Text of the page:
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Valve Terms
  • Breaking Pressure:
    The minimum pressure required to produce flow through a valve.
  • Duty Cycle:
    100% duty cycle is defined as continuous operation without any damage occurring. For intermittent duty cycle (<100%), alternate energized and de-energized state at regular intervals to allow the valve to completely cool down to room temperature. 
    F = active concentration / total concentration
  • Flow Patterns:
    A diagram showing how flow can be directed using a particular valve. (See the “Flow Patterns” box below for further explanation.)
  • Normally Closed:
    Valve stays closed in de-energized state; opens when energized.
  • Normally Open:
    Valve stays open in de-energized state; closes when energized.
  • Pressure Differential or Pressure Drop:
    The difference between the inlet and the outlet pressure through a valve. The outlet pressure is lower than the inlet pressure due to the restriction caused by the valve.
  • Three-Way Valve:
    Has three ports. Depending on the particular valve, all three ports may be open, two ports may be open, or all ports may be closed.
  • Two-Way Valve:
    Has a single inlet port and a single outlet port.

 

Selecting your Valve
  1. Choose a valve type depending on your application. Our manual valve selection includes ball, check, diaphragm, elliptic, metering, needle, pinch, plug, pressure relief, and stopcock valves. Our actuated valve selection includes electrically actuated ball, elliptic, pinch, proportioning, and general-purpose solenoid valves.

  2. Consider your fluid type (liquid or gas) and its characteristics to determine compatible valve materials. PTFE withstands many harsh or corrosive chemicals. For safety reasons, always use metal valves for pressurized gases.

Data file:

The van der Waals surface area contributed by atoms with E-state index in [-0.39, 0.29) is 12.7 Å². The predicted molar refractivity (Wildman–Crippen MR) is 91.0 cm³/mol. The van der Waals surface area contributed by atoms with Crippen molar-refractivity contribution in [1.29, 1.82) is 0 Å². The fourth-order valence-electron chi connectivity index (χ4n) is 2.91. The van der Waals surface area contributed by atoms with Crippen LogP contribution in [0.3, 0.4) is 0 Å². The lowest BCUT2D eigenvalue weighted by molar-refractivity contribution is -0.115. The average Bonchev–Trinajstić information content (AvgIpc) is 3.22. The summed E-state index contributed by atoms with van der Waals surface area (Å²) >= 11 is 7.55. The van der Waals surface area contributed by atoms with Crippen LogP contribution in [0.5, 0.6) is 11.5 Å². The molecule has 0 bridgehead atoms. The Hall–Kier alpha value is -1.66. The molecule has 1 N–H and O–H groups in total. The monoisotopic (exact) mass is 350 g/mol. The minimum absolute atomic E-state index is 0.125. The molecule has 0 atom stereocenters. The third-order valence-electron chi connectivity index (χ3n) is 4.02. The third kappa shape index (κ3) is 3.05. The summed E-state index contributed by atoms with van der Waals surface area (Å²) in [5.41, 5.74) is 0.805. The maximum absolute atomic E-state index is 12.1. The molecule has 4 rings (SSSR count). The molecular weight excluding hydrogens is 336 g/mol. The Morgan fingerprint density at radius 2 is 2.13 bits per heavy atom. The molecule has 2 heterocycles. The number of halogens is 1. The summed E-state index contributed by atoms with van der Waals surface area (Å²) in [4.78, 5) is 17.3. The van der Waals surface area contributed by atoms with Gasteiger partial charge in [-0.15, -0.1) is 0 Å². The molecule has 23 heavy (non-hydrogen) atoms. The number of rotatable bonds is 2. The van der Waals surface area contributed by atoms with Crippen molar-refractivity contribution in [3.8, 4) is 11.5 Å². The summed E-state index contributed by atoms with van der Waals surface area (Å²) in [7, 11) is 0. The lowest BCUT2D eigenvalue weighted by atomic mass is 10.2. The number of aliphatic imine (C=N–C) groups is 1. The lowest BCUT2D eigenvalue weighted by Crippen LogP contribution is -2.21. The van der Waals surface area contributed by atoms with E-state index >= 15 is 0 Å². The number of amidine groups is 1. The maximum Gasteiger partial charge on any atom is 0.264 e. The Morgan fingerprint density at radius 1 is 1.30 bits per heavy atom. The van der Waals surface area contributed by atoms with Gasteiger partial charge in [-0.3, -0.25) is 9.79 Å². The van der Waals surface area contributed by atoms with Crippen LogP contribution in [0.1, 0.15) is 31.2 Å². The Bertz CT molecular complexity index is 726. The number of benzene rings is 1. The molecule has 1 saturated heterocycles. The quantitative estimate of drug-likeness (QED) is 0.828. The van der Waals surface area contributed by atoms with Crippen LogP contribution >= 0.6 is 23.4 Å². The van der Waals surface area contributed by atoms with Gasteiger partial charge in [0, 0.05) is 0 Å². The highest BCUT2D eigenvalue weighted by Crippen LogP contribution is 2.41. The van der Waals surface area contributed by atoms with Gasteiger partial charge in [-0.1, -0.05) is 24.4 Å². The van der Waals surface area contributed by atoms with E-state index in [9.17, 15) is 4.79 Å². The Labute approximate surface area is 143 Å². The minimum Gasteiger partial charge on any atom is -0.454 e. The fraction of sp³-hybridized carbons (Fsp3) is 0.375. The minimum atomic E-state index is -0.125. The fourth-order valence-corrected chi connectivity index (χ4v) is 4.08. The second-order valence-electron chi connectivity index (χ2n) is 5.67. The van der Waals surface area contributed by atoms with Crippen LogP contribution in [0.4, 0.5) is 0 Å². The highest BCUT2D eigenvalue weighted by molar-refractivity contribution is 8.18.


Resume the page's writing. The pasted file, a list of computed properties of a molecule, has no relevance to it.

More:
3. Determine the temperature, pressure, and flow rate under which your valve will be operating. In general, metal valves withstand higher temperatures and pressures than plastic valves.

  4. For solenoid valves, consider response time and length of time valve will be energized. Continuous (100%) duty solenoid valves are best for frequent on/off cycling. Choose normally closed or normally open depending on the state the valve will be in most often.

  5. Consider your maintenance requirements. Ball valves resist plugging and are easiest to service.

Valve Types
  • Angle-Seat Valves:
    Utilize an ultra-compact actuator to move a piston back and forth within the valve body. On/off control and continuous control designs are available for gases, steam, and liquids. The construction of the body allows extremely high flow rates, particularly in comparison to conventional globe valves.
  • Ball Valves:
    Designed primarily for on/off service. These valves contain a ball with a hole through it. A handle or electric actuator rotates the ball 90, turning the flow on or off. Use plastic ball valves for liquid applications only.
  • Butterfly Valves: